In a nutshell, my art is about life and memory. Observations, impressions and ideas about everyday human existence.
I’m challenged and satisfied by the process of art as much as the end result and I don’t like my work to come into the world too easily. It goes through layers of chaos and wrong turns before it starts to happen and construction and de-contruction are valuable elements of what I do.
As well as mark making, drawing and painting, I collect ‘stuff’. Old paper, ephemera, books, photographs, sketches, magazines, anything that grabs my attention and is indicative of our presence. I put them to one side knowing they’ll come in useful but not knowing how, when, or why.
Although being aware of design and all the formal aspects of painting, initially, I don’t always have an idea of what I’m about to create. I just start. As I work, ideas appear and I follow them as if being led by some mysterious guide. Reaching for things in my ‘collections’ – which now have suddenly become relevant – I begin a process of combining and rejecting, painting layers over layers, ripping, sticking and scribbling, trying to discover a meaning or a title. Suddenly, and sometimes surprisingly, this process creates a path of clarity that in turn enables me, through all the paint drips, collage and pen work, to bring the piece to a conclusion. The title of a finished work is deeply connected to the thought process going on whilst I’m engaged with the piece, but can appear quite abstract to the viewer when seen next to the completed artwork. I’m hopeful the viewer will engage with the piece enough to draw their own conclusions and interpret the vision according to their own history, but that engagement is critical to my opinion of the success of the piece.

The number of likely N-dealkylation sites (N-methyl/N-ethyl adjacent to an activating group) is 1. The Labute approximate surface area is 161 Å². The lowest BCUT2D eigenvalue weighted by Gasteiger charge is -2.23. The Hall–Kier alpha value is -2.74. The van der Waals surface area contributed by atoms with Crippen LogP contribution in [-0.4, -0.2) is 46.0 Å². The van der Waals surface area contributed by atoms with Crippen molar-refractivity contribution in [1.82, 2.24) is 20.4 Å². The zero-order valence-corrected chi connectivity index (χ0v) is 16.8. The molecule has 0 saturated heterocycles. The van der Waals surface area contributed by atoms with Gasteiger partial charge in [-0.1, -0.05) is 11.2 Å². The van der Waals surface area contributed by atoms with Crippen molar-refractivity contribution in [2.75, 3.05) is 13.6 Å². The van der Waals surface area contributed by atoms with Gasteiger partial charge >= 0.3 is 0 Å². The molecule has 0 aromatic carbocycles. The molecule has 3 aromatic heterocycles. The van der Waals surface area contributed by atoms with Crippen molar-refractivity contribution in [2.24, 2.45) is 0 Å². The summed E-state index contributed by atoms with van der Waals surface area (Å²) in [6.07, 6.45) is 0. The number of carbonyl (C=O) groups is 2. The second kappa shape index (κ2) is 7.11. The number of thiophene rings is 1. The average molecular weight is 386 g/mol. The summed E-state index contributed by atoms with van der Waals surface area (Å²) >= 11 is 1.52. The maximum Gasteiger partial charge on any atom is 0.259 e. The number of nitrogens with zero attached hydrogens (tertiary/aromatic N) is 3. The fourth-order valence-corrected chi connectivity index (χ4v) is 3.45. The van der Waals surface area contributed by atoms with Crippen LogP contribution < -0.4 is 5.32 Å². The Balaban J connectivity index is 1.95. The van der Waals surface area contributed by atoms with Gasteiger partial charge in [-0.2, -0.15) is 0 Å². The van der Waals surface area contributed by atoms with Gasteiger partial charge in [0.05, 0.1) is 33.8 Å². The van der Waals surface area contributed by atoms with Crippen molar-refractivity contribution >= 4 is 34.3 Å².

I always work on more than one piece at a time and sometimes a series evolves. It’s an inexplicable evolution that captivates me and spurs me on to the next project.
On the occasions I know what I want to paint before I start, I’ll take into account the colours, textures and overall impression I’m aiming for. However, I still try to reach the end point by ‘going around the houses’ and encouraging mistakes and happy accidents. My process will still include paint and collage combinations and an element of risk as I never want the image to come together too soon. Sanding, blocking out and glazing are techniques I use regularly. They can appear in the background or be used to collapse an image that’s developing a literal appearance. The linear ‘start to finish’ approach rarely holds my interest as I yearn for the competitive and unexpected stages that occur when I’m led by instinct. My studio is filled with barely started, nearly finished and nowhere near finished pieces.